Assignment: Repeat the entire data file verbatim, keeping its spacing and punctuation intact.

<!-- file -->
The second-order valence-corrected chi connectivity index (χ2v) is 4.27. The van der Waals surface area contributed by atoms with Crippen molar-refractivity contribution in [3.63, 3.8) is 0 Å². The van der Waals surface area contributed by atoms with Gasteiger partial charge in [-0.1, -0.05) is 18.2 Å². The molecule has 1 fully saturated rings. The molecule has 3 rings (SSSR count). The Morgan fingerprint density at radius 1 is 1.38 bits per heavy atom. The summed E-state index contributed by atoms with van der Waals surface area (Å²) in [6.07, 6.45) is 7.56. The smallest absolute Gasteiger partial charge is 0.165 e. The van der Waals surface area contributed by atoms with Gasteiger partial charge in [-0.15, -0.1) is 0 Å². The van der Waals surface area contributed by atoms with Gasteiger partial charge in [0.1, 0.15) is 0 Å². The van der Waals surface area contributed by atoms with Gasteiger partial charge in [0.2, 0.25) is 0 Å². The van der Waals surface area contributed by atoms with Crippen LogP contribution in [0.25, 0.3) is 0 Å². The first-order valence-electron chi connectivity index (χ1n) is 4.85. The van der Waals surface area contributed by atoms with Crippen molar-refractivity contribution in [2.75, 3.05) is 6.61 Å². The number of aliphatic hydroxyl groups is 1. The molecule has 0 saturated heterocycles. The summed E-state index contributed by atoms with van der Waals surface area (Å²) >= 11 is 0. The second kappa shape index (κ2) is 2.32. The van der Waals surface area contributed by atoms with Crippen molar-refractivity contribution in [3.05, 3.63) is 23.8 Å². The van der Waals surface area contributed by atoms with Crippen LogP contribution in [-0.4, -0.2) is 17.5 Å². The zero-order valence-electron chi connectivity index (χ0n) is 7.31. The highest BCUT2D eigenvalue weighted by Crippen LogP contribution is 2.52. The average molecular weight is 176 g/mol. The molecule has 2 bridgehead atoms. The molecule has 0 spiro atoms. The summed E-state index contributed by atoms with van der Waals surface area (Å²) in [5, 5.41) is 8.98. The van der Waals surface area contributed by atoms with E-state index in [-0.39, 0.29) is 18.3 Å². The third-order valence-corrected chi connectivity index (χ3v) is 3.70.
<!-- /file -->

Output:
The second-order valence-corrected chi connectivity index (χ2v) is 4.27. The van der Waals surface area contributed by atoms with Crippen molar-refractivity contribution in [3.63, 3.8) is 0 Å². The van der Waals surface area contributed by atoms with Gasteiger partial charge in [-0.1, -0.05) is 18.2 Å². The molecule has 1 fully saturated rings. The molecule has 3 rings (SSSR count). The Morgan fingerprint density at radius 1 is 1.38 bits per heavy atom. The summed E-state index contributed by atoms with van der Waals surface area (Å²) in [6.07, 6.45) is 7.56. The smallest absolute Gasteiger partial charge is 0.165 e. The van der Waals surface area contributed by atoms with Gasteiger partial charge in [-0.15, -0.1) is 0 Å². The van der Waals surface area contributed by atoms with Gasteiger partial charge in [0.1, 0.15) is 0 Å². The van der Waals surface area contributed by atoms with Gasteiger partial charge in [0.2, 0.25) is 0 Å². The van der Waals surface area contributed by atoms with Crippen LogP contribution in [0.25, 0.3) is 0 Å². The first-order valence-electron chi connectivity index (χ1n) is 4.85. The van der Waals surface area contributed by atoms with Crippen molar-refractivity contribution in [2.75, 3.05) is 6.61 Å². The number of aliphatic hydroxyl groups is 1. The molecule has 0 saturated heterocycles. The summed E-state index contributed by atoms with van der Waals surface area (Å²) >= 11 is 0. The second kappa shape index (κ2) is 2.32. The van der Waals surface area contributed by atoms with Crippen molar-refractivity contribution in [3.05, 3.63) is 23.8 Å². The van der Waals surface area contributed by atoms with Crippen LogP contribution in [-0.4, -0.2) is 17.5 Å². The zero-order valence-electron chi connectivity index (χ0n) is 7.31. The highest BCUT2D eigenvalue weighted by Crippen LogP contribution is 2.52. The average molecular weight is 176 g/mol. The molecule has 2 bridgehead atoms. The molecule has 0 spiro atoms. The summed E-state index contributed by atoms with van der Waals surface area (Å²) in [5, 5.41) is 8.98. The van der Waals surface area contributed by atoms with E-state index in [-0.39, 0.29) is 18.3 Å². The third-order valence-corrected chi connectivity index (χ3v) is 3.70.